LG Electronics emphasized a simpler user experience during its unveiling of the new G3 smartphone, and that message could prove to be a lot more than marketing noise.
The four major U.S. carriers -- AT&T, Sprint, T-Mobile and Verizon Wireless -- will begin selling the G3 in the summer or later this year. Pricing wasn't announced, but the G3 expected to be competitive with top-of-the-line smartphones like the iPhone 5S or the Samsung Galaxy S5, which U.S. carriers typically offer for $200 with a two-year contract.
While LG's pitch of greater simplicity for users of the G3 might sound like marketing mumbo jumbo, there's something behind that message, according to IDC analyst Ramon Llamas.
"I think the G3 will be simpler compared to those smartphones that came before," Llamas said. "Features have been expanding in so many different ways that it's hard to keep track of them and harder to use them. We've seen a bunch of incremental features, most of which we won't use. Now the pendulum is swinging back, and the vendors are dialing it back."
LG said its focus on simplicity evolved from consumer research. Some of the changes in the product are hardware updates from the previous model, the G2. They include a 13-megapixel rear camera with a laser auto focus that helps users quickly capture the best shot even in low light. It's believed to be the first laser beam used in a smartphone. Image stabilization technology is also upgraded by 20% over the G2 to reduce jitter for better shots the first time.
LG also cut out a step in the photo-taking process to improve ease of use. Instead of having to focus on a subject and then press the shutter button, G3 users can trigger the shutter by tapping on the photo's primary subject in the display. When taking selfies, a user can let the G3 know he's ready to have his picture taken by clenching his hand into a fist; the phone will recognize that action and initiate an automatic three-second countdown to shutter release.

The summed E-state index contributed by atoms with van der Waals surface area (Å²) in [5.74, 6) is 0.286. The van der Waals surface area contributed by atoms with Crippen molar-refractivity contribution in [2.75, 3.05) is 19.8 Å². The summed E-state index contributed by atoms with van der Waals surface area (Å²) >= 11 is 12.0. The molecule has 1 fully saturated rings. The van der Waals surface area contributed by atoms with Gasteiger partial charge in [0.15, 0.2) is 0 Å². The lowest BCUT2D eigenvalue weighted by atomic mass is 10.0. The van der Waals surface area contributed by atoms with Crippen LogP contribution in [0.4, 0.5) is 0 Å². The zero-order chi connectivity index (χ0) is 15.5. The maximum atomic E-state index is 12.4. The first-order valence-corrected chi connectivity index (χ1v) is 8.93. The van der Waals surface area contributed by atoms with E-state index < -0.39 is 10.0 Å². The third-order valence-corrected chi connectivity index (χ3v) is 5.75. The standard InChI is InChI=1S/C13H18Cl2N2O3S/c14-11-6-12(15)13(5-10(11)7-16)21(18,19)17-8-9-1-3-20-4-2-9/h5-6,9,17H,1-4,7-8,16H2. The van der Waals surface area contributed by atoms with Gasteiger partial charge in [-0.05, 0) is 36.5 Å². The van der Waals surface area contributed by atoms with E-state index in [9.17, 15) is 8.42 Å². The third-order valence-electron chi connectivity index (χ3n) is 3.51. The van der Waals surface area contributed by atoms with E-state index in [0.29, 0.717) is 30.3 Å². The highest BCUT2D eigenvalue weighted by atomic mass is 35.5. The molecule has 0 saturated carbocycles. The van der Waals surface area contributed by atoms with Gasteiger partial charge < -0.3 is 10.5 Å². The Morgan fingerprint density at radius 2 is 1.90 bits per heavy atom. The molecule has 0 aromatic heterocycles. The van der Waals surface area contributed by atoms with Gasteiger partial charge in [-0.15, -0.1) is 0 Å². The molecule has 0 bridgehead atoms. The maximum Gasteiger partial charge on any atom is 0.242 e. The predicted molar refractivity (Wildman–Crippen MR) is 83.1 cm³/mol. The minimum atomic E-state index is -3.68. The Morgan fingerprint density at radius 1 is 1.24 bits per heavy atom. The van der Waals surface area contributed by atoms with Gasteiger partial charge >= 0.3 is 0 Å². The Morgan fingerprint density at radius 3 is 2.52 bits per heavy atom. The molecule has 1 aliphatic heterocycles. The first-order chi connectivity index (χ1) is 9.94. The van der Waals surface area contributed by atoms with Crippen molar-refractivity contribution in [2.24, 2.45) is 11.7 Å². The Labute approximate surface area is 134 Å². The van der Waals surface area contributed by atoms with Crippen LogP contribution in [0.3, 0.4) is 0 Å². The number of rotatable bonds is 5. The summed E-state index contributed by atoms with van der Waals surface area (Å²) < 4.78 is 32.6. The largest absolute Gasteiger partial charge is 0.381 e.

The upgraded user interface seems to incorporate the biggest of LG's simplicity features in three areas: security, the keyboard and what LG calls Smart Notice.
Smart Notice works like a personal assistant but seems to go a step further than those features in other devices by providing recommendations based on a user's behaviors, phone usage and location. It can remind users of calls they declined earlier in case they decide they want to call back. Smart Notice also asks the user if he wants to delete or uninstall unused files or apps. While LG didn't demonstrate Smart Notice's natural language capability during a live webcast event, company officials said the phone can, for example, track weather conditions and remind the user to take an umbrella in the morning if it's going to rain in the evening.
Updates to the G3's virtual keyboard include the ability to track and analyze a user's typing habits to reduce input errors by more than 75%, according to Andrew Coughlin, LG's head of user experience in the U.K. Various changes also reduce hand and eye movements during typing, he said.
LG's security updates include a kill switch that allows the user to disable the G3 remotely in the event of theft, and to wipe content, including video or photos. A content lock feature encrypts data to keep files locked in the phone's internal memory or on a separate microSD card, LG said.